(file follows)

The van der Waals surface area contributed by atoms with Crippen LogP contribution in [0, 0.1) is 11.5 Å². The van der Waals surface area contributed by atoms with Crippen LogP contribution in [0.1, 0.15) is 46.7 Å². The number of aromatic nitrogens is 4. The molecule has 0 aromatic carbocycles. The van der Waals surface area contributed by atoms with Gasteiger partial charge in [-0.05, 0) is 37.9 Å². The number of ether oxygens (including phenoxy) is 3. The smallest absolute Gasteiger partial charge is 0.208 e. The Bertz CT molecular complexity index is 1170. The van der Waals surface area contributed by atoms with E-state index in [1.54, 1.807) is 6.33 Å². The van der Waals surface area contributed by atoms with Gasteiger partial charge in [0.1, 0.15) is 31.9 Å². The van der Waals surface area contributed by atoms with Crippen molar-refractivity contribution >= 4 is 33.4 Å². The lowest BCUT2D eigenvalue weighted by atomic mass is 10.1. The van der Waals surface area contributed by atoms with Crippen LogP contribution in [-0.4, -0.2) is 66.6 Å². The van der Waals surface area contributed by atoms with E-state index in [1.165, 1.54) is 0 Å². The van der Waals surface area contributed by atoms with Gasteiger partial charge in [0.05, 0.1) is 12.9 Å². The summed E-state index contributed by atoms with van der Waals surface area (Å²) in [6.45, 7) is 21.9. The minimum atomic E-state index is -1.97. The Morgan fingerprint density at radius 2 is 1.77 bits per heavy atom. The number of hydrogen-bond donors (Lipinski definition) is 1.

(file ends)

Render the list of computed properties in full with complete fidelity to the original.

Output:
The van der Waals surface area contributed by atoms with Crippen LogP contribution in [0, 0.1) is 11.5 Å². The van der Waals surface area contributed by atoms with Crippen LogP contribution in [0.1, 0.15) is 46.7 Å². The number of aromatic nitrogens is 4. The molecule has 0 aromatic carbocycles. The van der Waals surface area contributed by atoms with Gasteiger partial charge in [-0.05, 0) is 37.9 Å². The number of ether oxygens (including phenoxy) is 3. The smallest absolute Gasteiger partial charge is 0.208 e. The Bertz CT molecular complexity index is 1170. The van der Waals surface area contributed by atoms with E-state index in [1.54, 1.807) is 6.33 Å². The van der Waals surface area contributed by atoms with Gasteiger partial charge in [0.1, 0.15) is 31.9 Å². The van der Waals surface area contributed by atoms with Crippen molar-refractivity contribution >= 4 is 33.4 Å². The lowest BCUT2D eigenvalue weighted by atomic mass is 10.1. The van der Waals surface area contributed by atoms with Crippen LogP contribution in [-0.4, -0.2) is 66.6 Å². The van der Waals surface area contributed by atoms with E-state index in [1.165, 1.54) is 0 Å². The van der Waals surface area contributed by atoms with Gasteiger partial charge in [0.05, 0.1) is 12.9 Å². The summed E-state index contributed by atoms with van der Waals surface area (Å²) in [6.45, 7) is 21.9. The minimum atomic E-state index is -1.97. The Morgan fingerprint density at radius 2 is 1.77 bits per heavy atom. The number of hydrogen-bond donors (Lipinski definition) is 1.